By: Susan Vreeland
Publisher: Penguin Books
Copyright: February 26, 2008
Source: my shelves (paperback)
Reason for Reading: June’s bookclub selection. (And it happened to be a title on my TBR list.)
Vreeland endeavors to tell the story behind the creation of Renoir’s famed painting Luncheon of the Boating Party. Renoir gathers a group of friends every Sunday for two months at La Maison Fournaise. The party feasts on the terrace, basking in the afternoon sun. After the meal Renoir paints his friends in the glowing light, relaxed and merry. His task is to create a masterpiece in retaliation of Emile Zola’s stinging critique of the impressionist movement.
There are a few things this book had going in its favor right off the bat. So my enjoyment of this book was perhaps already a bit biased:
-It is set in Paris.
-It is set during the Victorian age.
-It is about art, specifically a painting by an artist that I like well.
The story is told from multiple perspectives, Renoir’s and some of the subjects of his painting. I really enjoyed Renoir’s perspective for his unique outlook as an artist. He saw everything in color and how the colors relate. He was obsessed with light and how it affected the colors. He didn’t just see objects, he saw them as interactions of colors. I’ve always enjoyed Renoir’s paintings; however, reading Vreeland’s well-researched account gave me a new understanding of his work. Being inside his mind with his unique viewpoint on the world around him, his deep commitment to portraying the beauty around him, and his strong opinions.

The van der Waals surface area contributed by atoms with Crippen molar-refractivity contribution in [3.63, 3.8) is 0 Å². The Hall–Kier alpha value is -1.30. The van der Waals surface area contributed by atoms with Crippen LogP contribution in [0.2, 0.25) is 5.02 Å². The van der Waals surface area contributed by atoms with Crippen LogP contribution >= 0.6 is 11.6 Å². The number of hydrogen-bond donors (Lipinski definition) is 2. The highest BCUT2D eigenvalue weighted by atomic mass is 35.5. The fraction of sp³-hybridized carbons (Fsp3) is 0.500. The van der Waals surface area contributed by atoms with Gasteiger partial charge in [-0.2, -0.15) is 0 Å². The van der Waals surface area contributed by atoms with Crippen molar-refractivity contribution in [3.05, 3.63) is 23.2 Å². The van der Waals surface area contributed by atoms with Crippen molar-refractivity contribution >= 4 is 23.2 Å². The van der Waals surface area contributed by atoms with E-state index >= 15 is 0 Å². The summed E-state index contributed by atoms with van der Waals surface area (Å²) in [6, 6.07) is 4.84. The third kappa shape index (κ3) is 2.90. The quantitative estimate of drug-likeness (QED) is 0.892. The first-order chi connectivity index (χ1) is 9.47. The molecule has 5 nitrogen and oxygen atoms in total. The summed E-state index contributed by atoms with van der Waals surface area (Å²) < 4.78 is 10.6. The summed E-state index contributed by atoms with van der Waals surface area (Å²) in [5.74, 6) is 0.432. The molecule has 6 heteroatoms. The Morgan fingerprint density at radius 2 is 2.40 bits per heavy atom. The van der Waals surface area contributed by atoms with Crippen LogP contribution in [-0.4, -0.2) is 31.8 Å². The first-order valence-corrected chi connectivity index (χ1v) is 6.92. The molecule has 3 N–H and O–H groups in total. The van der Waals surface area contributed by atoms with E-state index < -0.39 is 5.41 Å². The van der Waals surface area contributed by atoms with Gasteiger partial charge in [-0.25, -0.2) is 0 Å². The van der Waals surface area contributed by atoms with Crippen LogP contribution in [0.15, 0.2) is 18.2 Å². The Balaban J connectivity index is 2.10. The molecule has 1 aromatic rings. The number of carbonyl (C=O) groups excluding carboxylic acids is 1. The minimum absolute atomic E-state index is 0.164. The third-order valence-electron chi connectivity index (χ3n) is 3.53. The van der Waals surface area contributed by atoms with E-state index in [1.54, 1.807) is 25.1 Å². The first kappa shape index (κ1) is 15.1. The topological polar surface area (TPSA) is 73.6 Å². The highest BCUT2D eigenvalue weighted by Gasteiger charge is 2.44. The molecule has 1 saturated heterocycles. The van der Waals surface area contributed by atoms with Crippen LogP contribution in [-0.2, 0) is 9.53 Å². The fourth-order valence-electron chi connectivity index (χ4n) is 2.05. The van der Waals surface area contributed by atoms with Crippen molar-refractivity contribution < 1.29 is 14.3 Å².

Vreeland captures the mood and feel of living in Paris during the late nineteenth century. I felt transported to that time. She does a great job of breathing life into the characters that surrounded Renoir and peopled this particular painting. The pace of the book moves similar to the Seine, it can be languid and peaceful, other times it moves more quickly like the current. However, I didn’t mind this as I was so captivated by the setting and events. I soaked up all the descriptions of Victorian Paris.
It was while listening to the other ladies expound their thoughts on the story that I realized how much I truly loved this book. Some of the women were annoyed by Renoir’s fascination with color and the way he described things from this vantage point. It was one of the things I loved most. I loved the perspective of being inside a great painter’s mind for a glimpse at this unique perspective. Knowing that Vreeland did her research, I felt like I was getting a good glimpse indeed and reveled in it. Another sticking point for some of the ladies was the pacing of the book. Some thought it too slow. I read the book in the span of a weekend. I was so taken with the story, the Paris setting, and getting a behind the scenes peek at Renoir and his peers that I didn’t really feel that it was slow. The story wasn’t jammed with action, it felt more like a character study, which I thoroughly enjoy when done well.